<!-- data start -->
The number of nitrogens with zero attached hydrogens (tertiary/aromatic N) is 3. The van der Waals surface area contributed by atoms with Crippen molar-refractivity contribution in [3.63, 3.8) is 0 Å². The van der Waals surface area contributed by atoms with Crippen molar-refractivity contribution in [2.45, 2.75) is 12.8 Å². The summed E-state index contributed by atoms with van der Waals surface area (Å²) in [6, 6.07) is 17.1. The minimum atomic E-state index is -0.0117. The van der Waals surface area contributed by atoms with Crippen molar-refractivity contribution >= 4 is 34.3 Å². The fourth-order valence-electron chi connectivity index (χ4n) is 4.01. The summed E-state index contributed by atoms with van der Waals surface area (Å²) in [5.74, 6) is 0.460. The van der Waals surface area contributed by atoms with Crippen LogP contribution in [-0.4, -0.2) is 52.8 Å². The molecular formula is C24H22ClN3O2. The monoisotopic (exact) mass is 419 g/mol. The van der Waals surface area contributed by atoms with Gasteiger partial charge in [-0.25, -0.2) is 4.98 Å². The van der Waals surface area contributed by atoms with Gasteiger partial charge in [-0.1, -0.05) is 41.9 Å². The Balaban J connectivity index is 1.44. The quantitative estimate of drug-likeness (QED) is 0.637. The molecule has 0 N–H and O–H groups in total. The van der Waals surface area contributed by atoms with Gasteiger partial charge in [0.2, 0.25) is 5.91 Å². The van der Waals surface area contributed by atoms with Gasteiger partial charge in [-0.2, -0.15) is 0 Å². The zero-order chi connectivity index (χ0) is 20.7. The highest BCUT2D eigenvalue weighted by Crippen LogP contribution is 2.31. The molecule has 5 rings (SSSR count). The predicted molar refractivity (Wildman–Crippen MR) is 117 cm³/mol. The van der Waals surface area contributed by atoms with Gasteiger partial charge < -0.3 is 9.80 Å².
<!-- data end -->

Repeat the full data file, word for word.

The number of nitrogens with zero attached hydrogens (tertiary/aromatic N) is 3. The van der Waals surface area contributed by atoms with Crippen molar-refractivity contribution in [3.63, 3.8) is 0 Å². The van der Waals surface area contributed by atoms with Crippen molar-refractivity contribution in [2.45, 2.75) is 12.8 Å². The summed E-state index contributed by atoms with van der Waals surface area (Å²) in [6, 6.07) is 17.1. The minimum atomic E-state index is -0.0117. The van der Waals surface area contributed by atoms with Crippen molar-refractivity contribution >= 4 is 34.3 Å². The fourth-order valence-electron chi connectivity index (χ4n) is 4.01. The summed E-state index contributed by atoms with van der Waals surface area (Å²) in [5.74, 6) is 0.460. The van der Waals surface area contributed by atoms with Crippen LogP contribution in [-0.4, -0.2) is 52.8 Å². The molecular formula is C24H22ClN3O2. The monoisotopic (exact) mass is 419 g/mol. The van der Waals surface area contributed by atoms with Gasteiger partial charge in [-0.25, -0.2) is 4.98 Å². The van der Waals surface area contributed by atoms with Gasteiger partial charge in [-0.1, -0.05) is 41.9 Å². The Balaban J connectivity index is 1.44. The quantitative estimate of drug-likeness (QED) is 0.637. The molecule has 0 N–H and O–H groups in total. The van der Waals surface area contributed by atoms with Gasteiger partial charge in [0.2, 0.25) is 5.91 Å². The van der Waals surface area contributed by atoms with Gasteiger partial charge in [-0.2, -0.15) is 0 Å². The zero-order chi connectivity index (χ0) is 20.7. The highest BCUT2D eigenvalue weighted by Crippen LogP contribution is 2.31. The molecule has 5 rings (SSSR count). The predicted molar refractivity (Wildman–Crippen MR) is 117 cm³/mol. The van der Waals surface area contributed by atoms with Gasteiger partial charge < -0.3 is 9.80 Å².